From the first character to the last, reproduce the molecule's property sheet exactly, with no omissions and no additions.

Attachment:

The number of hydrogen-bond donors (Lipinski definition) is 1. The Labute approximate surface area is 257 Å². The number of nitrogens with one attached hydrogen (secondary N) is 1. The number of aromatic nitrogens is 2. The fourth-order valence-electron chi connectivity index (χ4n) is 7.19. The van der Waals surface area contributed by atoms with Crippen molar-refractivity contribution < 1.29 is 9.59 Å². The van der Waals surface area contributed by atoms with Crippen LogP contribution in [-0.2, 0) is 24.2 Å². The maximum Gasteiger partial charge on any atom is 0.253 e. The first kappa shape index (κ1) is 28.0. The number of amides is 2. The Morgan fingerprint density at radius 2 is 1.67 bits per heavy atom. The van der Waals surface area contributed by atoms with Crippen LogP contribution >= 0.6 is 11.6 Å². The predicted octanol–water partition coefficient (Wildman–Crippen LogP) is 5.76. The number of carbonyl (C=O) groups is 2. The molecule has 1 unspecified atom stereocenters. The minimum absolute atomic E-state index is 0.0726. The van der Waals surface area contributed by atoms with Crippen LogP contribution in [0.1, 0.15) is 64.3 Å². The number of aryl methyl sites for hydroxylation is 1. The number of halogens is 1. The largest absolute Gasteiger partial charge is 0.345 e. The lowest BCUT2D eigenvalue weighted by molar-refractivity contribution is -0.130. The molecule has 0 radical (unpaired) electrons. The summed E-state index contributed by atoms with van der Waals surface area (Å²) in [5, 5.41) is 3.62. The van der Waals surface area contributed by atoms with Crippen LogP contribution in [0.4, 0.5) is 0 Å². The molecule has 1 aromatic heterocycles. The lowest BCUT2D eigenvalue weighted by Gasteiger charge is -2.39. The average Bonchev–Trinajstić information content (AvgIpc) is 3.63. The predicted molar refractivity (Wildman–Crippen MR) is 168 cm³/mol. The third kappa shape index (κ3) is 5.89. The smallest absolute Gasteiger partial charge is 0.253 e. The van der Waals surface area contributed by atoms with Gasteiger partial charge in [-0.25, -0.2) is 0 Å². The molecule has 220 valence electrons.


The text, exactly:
The number of hydrogen-bond donors (Lipinski definition) is 1. The Labute approximate surface area is 257 Å². The number of nitrogens with one attached hydrogen (secondary N) is 1. The number of aromatic nitrogens is 2. The fourth-order valence-electron chi connectivity index (χ4n) is 7.19. The van der Waals surface area contributed by atoms with Crippen molar-refractivity contribution < 1.29 is 9.59 Å². The van der Waals surface area contributed by atoms with Crippen LogP contribution in [-0.2, 0) is 24.2 Å². The maximum Gasteiger partial charge on any atom is 0.253 e. The first kappa shape index (κ1) is 28.0. The number of amides is 2. The Morgan fingerprint density at radius 2 is 1.67 bits per heavy atom. The van der Waals surface area contributed by atoms with Crippen LogP contribution >= 0.6 is 11.6 Å². The predicted octanol–water partition coefficient (Wildman–Crippen LogP) is 5.76. The number of carbonyl (C=O) groups is 2. The molecule has 1 unspecified atom stereocenters. The minimum absolute atomic E-state index is 0.0726. The van der Waals surface area contributed by atoms with Crippen LogP contribution in [0.1, 0.15) is 64.3 Å². The number of aryl methyl sites for hydroxylation is 1. The number of halogens is 1. The largest absolute Gasteiger partial charge is 0.345 e. The lowest BCUT2D eigenvalue weighted by molar-refractivity contribution is -0.130. The molecule has 0 radical (unpaired) electrons. The summed E-state index contributed by atoms with van der Waals surface area (Å²) in [5, 5.41) is 3.62. The van der Waals surface area contributed by atoms with Crippen LogP contribution in [0.4, 0.5) is 0 Å². The molecule has 1 aromatic heterocycles. The lowest BCUT2D eigenvalue weighted by Gasteiger charge is -2.39. The average Bonchev–Trinajstić information content (AvgIpc) is 3.63. The predicted molar refractivity (Wildman–Crippen MR) is 168 cm³/mol. The third kappa shape index (κ3) is 5.89. The smallest absolute Gasteiger partial charge is 0.253 e. The van der Waals surface area contributed by atoms with Gasteiger partial charge in [-0.25, -0.2) is 0 Å². The molecule has 220 valence electrons.